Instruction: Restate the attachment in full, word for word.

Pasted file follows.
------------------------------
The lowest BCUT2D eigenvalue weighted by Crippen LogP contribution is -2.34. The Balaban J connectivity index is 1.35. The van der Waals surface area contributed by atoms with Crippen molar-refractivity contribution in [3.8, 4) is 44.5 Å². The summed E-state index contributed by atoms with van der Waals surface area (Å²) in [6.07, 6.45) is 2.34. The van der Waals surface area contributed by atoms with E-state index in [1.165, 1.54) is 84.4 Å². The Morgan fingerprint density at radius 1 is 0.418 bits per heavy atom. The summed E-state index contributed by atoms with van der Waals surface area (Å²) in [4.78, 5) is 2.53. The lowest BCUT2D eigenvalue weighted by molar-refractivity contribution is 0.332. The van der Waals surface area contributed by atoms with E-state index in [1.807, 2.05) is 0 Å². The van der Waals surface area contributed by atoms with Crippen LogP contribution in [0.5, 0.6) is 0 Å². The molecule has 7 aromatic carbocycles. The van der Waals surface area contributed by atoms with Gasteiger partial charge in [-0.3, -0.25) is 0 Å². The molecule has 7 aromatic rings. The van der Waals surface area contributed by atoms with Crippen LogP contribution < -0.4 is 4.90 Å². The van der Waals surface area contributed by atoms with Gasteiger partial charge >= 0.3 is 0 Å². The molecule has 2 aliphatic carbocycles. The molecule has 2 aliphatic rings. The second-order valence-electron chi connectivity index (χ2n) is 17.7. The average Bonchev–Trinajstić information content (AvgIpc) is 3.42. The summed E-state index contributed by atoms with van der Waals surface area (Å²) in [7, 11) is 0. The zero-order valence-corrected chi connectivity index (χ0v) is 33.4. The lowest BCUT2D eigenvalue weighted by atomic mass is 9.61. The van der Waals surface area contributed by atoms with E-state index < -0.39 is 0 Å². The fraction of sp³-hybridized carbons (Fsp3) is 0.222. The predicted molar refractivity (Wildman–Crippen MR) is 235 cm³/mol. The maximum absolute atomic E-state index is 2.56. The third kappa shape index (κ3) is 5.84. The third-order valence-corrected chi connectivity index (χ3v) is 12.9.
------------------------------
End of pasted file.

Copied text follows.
The lowest BCUT2D eigenvalue weighted by Crippen LogP contribution is -2.34. The Balaban J connectivity index is 1.35. The van der Waals surface area contributed by atoms with Crippen molar-refractivity contribution in [3.8, 4) is 44.5 Å². The summed E-state index contributed by atoms with van der Waals surface area (Å²) in [6.07, 6.45) is 2.34. The van der Waals surface area contributed by atoms with E-state index in [1.165, 1.54) is 84.4 Å². The Morgan fingerprint density at radius 1 is 0.418 bits per heavy atom. The summed E-state index contributed by atoms with van der Waals surface area (Å²) in [4.78, 5) is 2.53. The lowest BCUT2D eigenvalue weighted by molar-refractivity contribution is 0.332. The van der Waals surface area contributed by atoms with E-state index in [1.807, 2.05) is 0 Å². The van der Waals surface area contributed by atoms with Crippen LogP contribution in [0.5, 0.6) is 0 Å². The molecule has 7 aromatic carbocycles. The van der Waals surface area contributed by atoms with Gasteiger partial charge in [-0.3, -0.25) is 0 Å². The molecule has 7 aromatic rings. The van der Waals surface area contributed by atoms with Crippen LogP contribution < -0.4 is 4.90 Å². The van der Waals surface area contributed by atoms with Gasteiger partial charge >= 0.3 is 0 Å². The molecule has 2 aliphatic carbocycles. The molecule has 2 aliphatic rings. The second-order valence-electron chi connectivity index (χ2n) is 17.7. The average Bonchev–Trinajstić information content (AvgIpc) is 3.42. The summed E-state index contributed by atoms with van der Waals surface area (Å²) in [7, 11) is 0. The zero-order valence-corrected chi connectivity index (χ0v) is 33.4. The lowest BCUT2D eigenvalue weighted by atomic mass is 9.61. The van der Waals surface area contributed by atoms with E-state index < -0.39 is 0 Å². The fraction of sp³-hybridized carbons (Fsp3) is 0.222. The predicted molar refractivity (Wildman–Crippen MR) is 235 cm³/mol. The maximum absolute atomic E-state index is 2.56. The third kappa shape index (κ3) is 5.84. The third-order valence-corrected chi connectivity index (χ3v) is 12.9.